I don’t even remember how it came up, but all of a sudden, we wanted chickens (we had toyed with the idea for a while). Maybe it was because a co-worker had a brood of Silkies and she was willing to give us four chicks.
So, I needed to build a chicken coop. I had built my wife a potting shed over the winter that was in a magazine (naturalfamilytoday.com and search for “Barton Hollow”), so I just couldn’t throw up any chicken coop. It had to be something that fit the look of the backyard.
I goofed around with the design, scoured my scrap wood pile for supplies, and came up with a doable design based upon the wood I had left. I had seen an ornate ornamental bird house on the porch of a friend. I stuck that in the back of my mind thinking, “someday I’ll use that design for something.” Little did I know then that it would be the creative seed for what would become our “Chicken Church Coop.”
I took the idea of that birdhouse and did some sketches based on the design, allotted space, and what I thought a chicken coop should incorporate. The design changed as I did research and I ended up with the design on the bottom row, second from the right. I worked hard on the proportions since it needed to have that particular look that I was going for.
Based on the sketch, I framed up a 48” x 48” cube with 4x4s and 2x6 top plates. I looked at my sketch and placed the ridge 2x6 at 60” so that the proportions, again, would be right. I had a dilemma about the roof – it needed two 27” wide panels to reach the middle rafter and hang over the ends 3”. I know, I had 21” drops left over, but I’ll find a use for them! The roof decking has 1x2s running vertically, the middle one hiding the seam. It really looks like a metal standing seam roof!
I tackled the nesting box assembly next. I made it 44-1/2” wide so that it could slip in and screw directly between the 4x4 uprights. I attached a 2x2 underneath so that there was some wood to screw the hooks holding the water and the food feeders into. It is 15” deep because I wanted the feeder/water to be covered from above and off of the floor where waste can’t get into them. There is a dowel that runs the width to be used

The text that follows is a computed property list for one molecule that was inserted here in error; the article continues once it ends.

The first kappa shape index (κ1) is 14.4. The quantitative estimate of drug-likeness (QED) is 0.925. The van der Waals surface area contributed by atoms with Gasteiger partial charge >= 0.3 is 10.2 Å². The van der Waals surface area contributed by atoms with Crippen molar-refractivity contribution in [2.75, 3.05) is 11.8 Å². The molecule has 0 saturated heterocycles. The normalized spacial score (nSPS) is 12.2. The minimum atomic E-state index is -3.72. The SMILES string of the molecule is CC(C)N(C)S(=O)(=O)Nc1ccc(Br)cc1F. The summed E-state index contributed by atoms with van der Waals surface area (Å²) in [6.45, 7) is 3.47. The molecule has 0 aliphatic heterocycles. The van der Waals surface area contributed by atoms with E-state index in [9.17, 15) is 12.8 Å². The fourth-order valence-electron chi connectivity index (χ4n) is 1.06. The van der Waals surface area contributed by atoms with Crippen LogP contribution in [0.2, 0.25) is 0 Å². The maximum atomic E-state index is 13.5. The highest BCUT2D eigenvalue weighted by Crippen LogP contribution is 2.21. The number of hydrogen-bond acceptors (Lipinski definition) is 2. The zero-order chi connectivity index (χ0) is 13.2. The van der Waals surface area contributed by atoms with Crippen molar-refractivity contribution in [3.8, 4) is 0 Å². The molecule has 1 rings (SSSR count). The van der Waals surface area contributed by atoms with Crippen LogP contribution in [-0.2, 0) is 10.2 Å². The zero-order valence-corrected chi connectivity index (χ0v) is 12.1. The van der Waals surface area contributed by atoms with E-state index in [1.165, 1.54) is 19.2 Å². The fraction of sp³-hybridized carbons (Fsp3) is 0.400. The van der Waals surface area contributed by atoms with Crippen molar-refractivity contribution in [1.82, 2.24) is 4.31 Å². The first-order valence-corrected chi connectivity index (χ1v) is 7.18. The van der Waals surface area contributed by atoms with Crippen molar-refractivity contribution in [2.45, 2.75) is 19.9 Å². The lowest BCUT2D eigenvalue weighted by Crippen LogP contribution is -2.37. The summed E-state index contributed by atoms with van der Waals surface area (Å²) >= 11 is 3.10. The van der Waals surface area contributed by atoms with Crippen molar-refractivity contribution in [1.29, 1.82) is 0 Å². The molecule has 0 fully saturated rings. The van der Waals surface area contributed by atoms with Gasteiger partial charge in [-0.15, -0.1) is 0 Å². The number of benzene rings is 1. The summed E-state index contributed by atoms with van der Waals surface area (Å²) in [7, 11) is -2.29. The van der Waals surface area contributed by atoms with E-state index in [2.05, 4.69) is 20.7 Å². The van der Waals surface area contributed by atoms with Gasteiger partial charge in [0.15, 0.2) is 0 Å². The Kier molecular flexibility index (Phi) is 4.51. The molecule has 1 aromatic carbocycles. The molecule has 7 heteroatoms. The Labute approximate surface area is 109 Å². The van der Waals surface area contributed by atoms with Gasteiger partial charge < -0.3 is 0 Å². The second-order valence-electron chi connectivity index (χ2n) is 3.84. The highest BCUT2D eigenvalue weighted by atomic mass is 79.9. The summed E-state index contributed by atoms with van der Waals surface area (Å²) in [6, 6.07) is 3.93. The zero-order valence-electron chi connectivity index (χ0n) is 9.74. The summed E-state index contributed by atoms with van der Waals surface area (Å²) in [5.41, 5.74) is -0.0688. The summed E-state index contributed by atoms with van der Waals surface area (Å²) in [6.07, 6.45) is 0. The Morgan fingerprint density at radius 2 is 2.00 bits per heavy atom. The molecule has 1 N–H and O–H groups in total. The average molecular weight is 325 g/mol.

I sheathed the coop in ½” and ¾” plywood (whatever I had that was large enough from the scrap pile). You can see the run in the bottom of one of the framing photos and that end of the coop is open. The opposite side is fully enclosed, and the front has the door in it. The rear of the chicken coop has two access doors, one for the nesting boxes and one for the food and water trays. They are hinged at the bottom to allow easy access.
The doors and windows are proportionate; the main door is 1-1/2 times the window, which is 12’ wide and 24” tall. I kept the cut-outs to cover the openings in the winter. The fascia boards around the windows and door are just left over plywood cut out with a jig saw.
The steeple is made out of plywood with scrap 2x4s in the corners to be able to screw it together. The cross was made out of two pieces of ¾” plywood screwed together. I almost didn’t have enough plywood left, but I found two scraps that were just large enough. The circles on the cross are drawn from around the bottom of Trader Joe’s coffee cans. The whole steeple was painted and roofed on the ground since it is installed over nine feet off the ground. The tin panels are the extra part that was cut from the potting shed roof.
I guess one of the funniest things (at least for me) was, as I was caulking the trim boards prior to painting, was that I was caulking stuff on a chicken coop! I mean, it’s just a chicken coop! All-in-all, we have $109 in the coop as you see it here since the materials were left over from our potting shed and that stack of “don’t-throw-it-away-I-might-need-it-someday” pile. Below is a measured drawing of most of the elements if someone would like to duplicate the Chicken Church!